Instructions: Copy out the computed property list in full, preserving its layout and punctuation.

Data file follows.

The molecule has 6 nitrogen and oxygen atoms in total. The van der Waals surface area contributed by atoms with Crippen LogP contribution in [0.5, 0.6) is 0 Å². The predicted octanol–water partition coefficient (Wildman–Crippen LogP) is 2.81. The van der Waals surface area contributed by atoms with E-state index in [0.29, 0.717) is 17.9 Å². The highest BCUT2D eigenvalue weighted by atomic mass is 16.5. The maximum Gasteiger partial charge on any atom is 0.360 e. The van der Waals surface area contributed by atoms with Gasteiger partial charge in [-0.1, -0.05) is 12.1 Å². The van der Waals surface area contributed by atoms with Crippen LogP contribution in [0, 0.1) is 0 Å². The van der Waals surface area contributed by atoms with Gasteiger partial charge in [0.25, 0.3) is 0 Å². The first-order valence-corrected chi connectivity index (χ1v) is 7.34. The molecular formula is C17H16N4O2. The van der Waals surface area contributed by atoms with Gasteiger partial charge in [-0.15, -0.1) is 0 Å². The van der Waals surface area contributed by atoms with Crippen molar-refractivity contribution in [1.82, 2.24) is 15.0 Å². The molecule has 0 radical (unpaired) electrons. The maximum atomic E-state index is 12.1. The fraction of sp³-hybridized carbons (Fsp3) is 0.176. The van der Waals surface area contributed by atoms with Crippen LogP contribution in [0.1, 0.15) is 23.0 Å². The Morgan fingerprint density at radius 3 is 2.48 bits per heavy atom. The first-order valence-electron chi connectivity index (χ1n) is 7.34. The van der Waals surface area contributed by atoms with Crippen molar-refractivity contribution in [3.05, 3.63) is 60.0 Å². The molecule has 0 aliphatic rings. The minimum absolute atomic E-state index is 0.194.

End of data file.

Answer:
The molecule has 6 nitrogen and oxygen atoms in total. The van der Waals surface area contributed by atoms with Crippen LogP contribution in [0.5, 0.6) is 0 Å². The predicted octanol–water partition coefficient (Wildman–Crippen LogP) is 2.81. The van der Waals surface area contributed by atoms with E-state index in [0.29, 0.717) is 17.9 Å². The highest BCUT2D eigenvalue weighted by atomic mass is 16.5. The maximum Gasteiger partial charge on any atom is 0.360 e. The van der Waals surface area contributed by atoms with Gasteiger partial charge in [-0.1, -0.05) is 12.1 Å². The van der Waals surface area contributed by atoms with Crippen LogP contribution in [0, 0.1) is 0 Å². The van der Waals surface area contributed by atoms with Gasteiger partial charge in [0.25, 0.3) is 0 Å². The first-order valence-corrected chi connectivity index (χ1v) is 7.34. The molecular formula is C17H16N4O2. The van der Waals surface area contributed by atoms with Gasteiger partial charge in [-0.15, -0.1) is 0 Å². The van der Waals surface area contributed by atoms with Crippen molar-refractivity contribution in [1.82, 2.24) is 15.0 Å². The molecule has 0 radical (unpaired) electrons. The maximum atomic E-state index is 12.1. The fraction of sp³-hybridized carbons (Fsp3) is 0.176. The van der Waals surface area contributed by atoms with Crippen LogP contribution in [0.1, 0.15) is 23.0 Å². The Morgan fingerprint density at radius 3 is 2.48 bits per heavy atom. The first-order valence-electron chi connectivity index (χ1n) is 7.34. The van der Waals surface area contributed by atoms with Crippen molar-refractivity contribution in [3.05, 3.63) is 60.0 Å². The molecule has 0 aliphatic rings. The minimum absolute atomic E-state index is 0.194.